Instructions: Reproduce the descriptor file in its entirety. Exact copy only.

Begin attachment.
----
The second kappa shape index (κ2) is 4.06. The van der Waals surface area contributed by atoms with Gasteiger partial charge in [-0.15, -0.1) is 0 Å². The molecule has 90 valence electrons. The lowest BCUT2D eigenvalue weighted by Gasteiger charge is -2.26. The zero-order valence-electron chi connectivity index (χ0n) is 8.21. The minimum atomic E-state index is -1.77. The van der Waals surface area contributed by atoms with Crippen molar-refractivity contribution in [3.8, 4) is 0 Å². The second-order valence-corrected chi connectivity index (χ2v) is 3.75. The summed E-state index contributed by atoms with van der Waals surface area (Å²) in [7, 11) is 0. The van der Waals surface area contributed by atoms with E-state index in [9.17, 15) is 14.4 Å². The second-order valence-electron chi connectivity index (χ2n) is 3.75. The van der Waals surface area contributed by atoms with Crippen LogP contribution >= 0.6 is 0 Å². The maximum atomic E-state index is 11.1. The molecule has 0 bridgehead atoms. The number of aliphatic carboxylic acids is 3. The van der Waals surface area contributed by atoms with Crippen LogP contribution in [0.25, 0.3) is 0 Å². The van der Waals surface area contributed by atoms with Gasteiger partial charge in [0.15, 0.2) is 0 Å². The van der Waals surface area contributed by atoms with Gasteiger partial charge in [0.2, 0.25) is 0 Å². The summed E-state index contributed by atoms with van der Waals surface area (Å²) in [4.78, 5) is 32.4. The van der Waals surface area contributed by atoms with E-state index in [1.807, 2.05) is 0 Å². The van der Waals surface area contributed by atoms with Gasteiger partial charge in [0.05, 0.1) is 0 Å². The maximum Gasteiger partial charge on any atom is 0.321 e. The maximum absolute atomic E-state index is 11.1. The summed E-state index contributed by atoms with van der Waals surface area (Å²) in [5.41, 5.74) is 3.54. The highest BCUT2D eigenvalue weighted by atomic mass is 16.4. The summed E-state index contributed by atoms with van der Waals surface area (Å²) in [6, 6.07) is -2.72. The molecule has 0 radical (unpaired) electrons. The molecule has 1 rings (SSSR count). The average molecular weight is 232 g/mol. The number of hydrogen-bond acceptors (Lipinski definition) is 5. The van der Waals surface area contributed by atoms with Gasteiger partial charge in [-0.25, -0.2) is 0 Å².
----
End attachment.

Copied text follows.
The second kappa shape index (κ2) is 4.06. The van der Waals surface area contributed by atoms with Gasteiger partial charge in [-0.15, -0.1) is 0 Å². The molecule has 90 valence electrons. The lowest BCUT2D eigenvalue weighted by Gasteiger charge is -2.26. The zero-order valence-electron chi connectivity index (χ0n) is 8.21. The minimum atomic E-state index is -1.77. The van der Waals surface area contributed by atoms with Crippen molar-refractivity contribution in [3.8, 4) is 0 Å². The second-order valence-corrected chi connectivity index (χ2v) is 3.75. The summed E-state index contributed by atoms with van der Waals surface area (Å²) in [7, 11) is 0. The van der Waals surface area contributed by atoms with E-state index in [9.17, 15) is 14.4 Å². The second-order valence-electron chi connectivity index (χ2n) is 3.75. The van der Waals surface area contributed by atoms with Crippen LogP contribution >= 0.6 is 0 Å². The maximum atomic E-state index is 11.1. The molecule has 0 bridgehead atoms. The number of aliphatic carboxylic acids is 3. The van der Waals surface area contributed by atoms with Crippen LogP contribution in [0.25, 0.3) is 0 Å². The van der Waals surface area contributed by atoms with Gasteiger partial charge in [0.15, 0.2) is 0 Å². The van der Waals surface area contributed by atoms with Gasteiger partial charge in [0.2, 0.25) is 0 Å². The summed E-state index contributed by atoms with van der Waals surface area (Å²) in [4.78, 5) is 32.4. The van der Waals surface area contributed by atoms with E-state index in [1.807, 2.05) is 0 Å². The van der Waals surface area contributed by atoms with Gasteiger partial charge in [0.05, 0.1) is 0 Å². The maximum Gasteiger partial charge on any atom is 0.321 e. The maximum absolute atomic E-state index is 11.1. The summed E-state index contributed by atoms with van der Waals surface area (Å²) in [5.41, 5.74) is 3.54. The highest BCUT2D eigenvalue weighted by atomic mass is 16.4. The summed E-state index contributed by atoms with van der Waals surface area (Å²) in [6, 6.07) is -2.72. The molecule has 0 radical (unpaired) electrons. The molecule has 1 rings (SSSR count). The average molecular weight is 232 g/mol. The number of hydrogen-bond acceptors (Lipinski definition) is 5. The van der Waals surface area contributed by atoms with Gasteiger partial charge in [-0.25, -0.2) is 0 Å².